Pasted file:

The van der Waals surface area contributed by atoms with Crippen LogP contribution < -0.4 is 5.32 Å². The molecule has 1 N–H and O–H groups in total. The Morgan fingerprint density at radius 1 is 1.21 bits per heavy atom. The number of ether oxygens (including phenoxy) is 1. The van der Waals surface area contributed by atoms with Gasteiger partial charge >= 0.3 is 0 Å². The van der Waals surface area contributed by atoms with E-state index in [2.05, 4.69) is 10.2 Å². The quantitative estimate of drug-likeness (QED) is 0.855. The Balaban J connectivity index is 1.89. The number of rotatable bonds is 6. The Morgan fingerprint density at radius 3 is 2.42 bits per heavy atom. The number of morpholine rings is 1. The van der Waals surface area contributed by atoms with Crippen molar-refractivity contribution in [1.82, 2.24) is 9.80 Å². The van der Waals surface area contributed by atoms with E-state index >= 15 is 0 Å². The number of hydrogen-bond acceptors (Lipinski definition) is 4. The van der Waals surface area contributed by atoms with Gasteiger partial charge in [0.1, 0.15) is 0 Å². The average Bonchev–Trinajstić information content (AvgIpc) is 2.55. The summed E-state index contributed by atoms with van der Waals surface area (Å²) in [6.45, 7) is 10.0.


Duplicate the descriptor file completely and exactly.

The van der Waals surface area contributed by atoms with Crippen LogP contribution < -0.4 is 5.32 Å². The molecule has 1 N–H and O–H groups in total. The Morgan fingerprint density at radius 1 is 1.21 bits per heavy atom. The number of ether oxygens (including phenoxy) is 1. The van der Waals surface area contributed by atoms with Gasteiger partial charge >= 0.3 is 0 Å². The van der Waals surface area contributed by atoms with E-state index in [2.05, 4.69) is 10.2 Å². The quantitative estimate of drug-likeness (QED) is 0.855. The Balaban J connectivity index is 1.89. The number of rotatable bonds is 6. The Morgan fingerprint density at radius 3 is 2.42 bits per heavy atom. The number of morpholine rings is 1. The van der Waals surface area contributed by atoms with Crippen molar-refractivity contribution in [1.82, 2.24) is 9.80 Å². The van der Waals surface area contributed by atoms with E-state index >= 15 is 0 Å². The number of hydrogen-bond acceptors (Lipinski definition) is 4. The van der Waals surface area contributed by atoms with Gasteiger partial charge in [0.1, 0.15) is 0 Å². The average Bonchev–Trinajstić information content (AvgIpc) is 2.55. The summed E-state index contributed by atoms with van der Waals surface area (Å²) in [6.45, 7) is 10.0.